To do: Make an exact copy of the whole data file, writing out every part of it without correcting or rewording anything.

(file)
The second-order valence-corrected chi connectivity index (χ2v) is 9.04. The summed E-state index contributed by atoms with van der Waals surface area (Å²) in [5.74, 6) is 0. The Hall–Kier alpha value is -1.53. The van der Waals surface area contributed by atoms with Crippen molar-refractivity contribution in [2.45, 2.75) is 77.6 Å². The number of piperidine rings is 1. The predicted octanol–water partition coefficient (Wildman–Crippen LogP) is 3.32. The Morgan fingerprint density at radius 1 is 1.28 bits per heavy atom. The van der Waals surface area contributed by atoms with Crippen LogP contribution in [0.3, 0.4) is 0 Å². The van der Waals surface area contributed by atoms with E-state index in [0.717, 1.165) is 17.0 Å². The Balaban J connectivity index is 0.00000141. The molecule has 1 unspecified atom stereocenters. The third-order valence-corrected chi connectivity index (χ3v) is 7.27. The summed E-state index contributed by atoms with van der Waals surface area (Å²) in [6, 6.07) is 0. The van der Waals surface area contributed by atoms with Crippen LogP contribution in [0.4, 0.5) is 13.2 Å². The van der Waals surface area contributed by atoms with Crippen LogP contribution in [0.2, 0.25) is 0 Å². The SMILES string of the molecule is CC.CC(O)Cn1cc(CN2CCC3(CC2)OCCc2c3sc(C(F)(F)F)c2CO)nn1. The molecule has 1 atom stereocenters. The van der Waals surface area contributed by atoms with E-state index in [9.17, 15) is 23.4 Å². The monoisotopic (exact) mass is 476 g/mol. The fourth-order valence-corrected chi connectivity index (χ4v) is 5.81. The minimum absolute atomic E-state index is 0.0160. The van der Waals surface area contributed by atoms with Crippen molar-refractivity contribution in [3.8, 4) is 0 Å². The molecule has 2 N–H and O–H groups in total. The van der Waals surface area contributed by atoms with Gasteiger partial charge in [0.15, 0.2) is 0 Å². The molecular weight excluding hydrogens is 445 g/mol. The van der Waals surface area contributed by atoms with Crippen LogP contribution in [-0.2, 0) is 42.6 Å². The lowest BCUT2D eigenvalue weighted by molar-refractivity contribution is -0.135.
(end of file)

The second-order valence-corrected chi connectivity index (χ2v) is 9.04. The summed E-state index contributed by atoms with van der Waals surface area (Å²) in [5.74, 6) is 0. The Hall–Kier alpha value is -1.53. The van der Waals surface area contributed by atoms with Crippen molar-refractivity contribution in [2.45, 2.75) is 77.6 Å². The number of piperidine rings is 1. The predicted octanol–water partition coefficient (Wildman–Crippen LogP) is 3.32. The Morgan fingerprint density at radius 1 is 1.28 bits per heavy atom. The van der Waals surface area contributed by atoms with Crippen LogP contribution in [0.3, 0.4) is 0 Å². The van der Waals surface area contributed by atoms with E-state index in [0.717, 1.165) is 17.0 Å². The Balaban J connectivity index is 0.00000141. The molecule has 1 unspecified atom stereocenters. The third-order valence-corrected chi connectivity index (χ3v) is 7.27. The summed E-state index contributed by atoms with van der Waals surface area (Å²) in [6, 6.07) is 0. The van der Waals surface area contributed by atoms with Crippen LogP contribution in [0.4, 0.5) is 13.2 Å². The van der Waals surface area contributed by atoms with Crippen LogP contribution in [0.2, 0.25) is 0 Å². The SMILES string of the molecule is CC.CC(O)Cn1cc(CN2CCC3(CC2)OCCc2c3sc(C(F)(F)F)c2CO)nn1. The molecule has 1 atom stereocenters. The van der Waals surface area contributed by atoms with E-state index in [9.17, 15) is 23.4 Å². The monoisotopic (exact) mass is 476 g/mol. The fourth-order valence-corrected chi connectivity index (χ4v) is 5.81. The minimum absolute atomic E-state index is 0.0160. The van der Waals surface area contributed by atoms with Crippen molar-refractivity contribution in [3.8, 4) is 0 Å². The molecule has 2 N–H and O–H groups in total. The van der Waals surface area contributed by atoms with Gasteiger partial charge in [0.15, 0.2) is 0 Å². The molecular weight excluding hydrogens is 445 g/mol. The van der Waals surface area contributed by atoms with Crippen LogP contribution in [-0.2, 0) is 42.6 Å². The lowest BCUT2D eigenvalue weighted by molar-refractivity contribution is -0.135.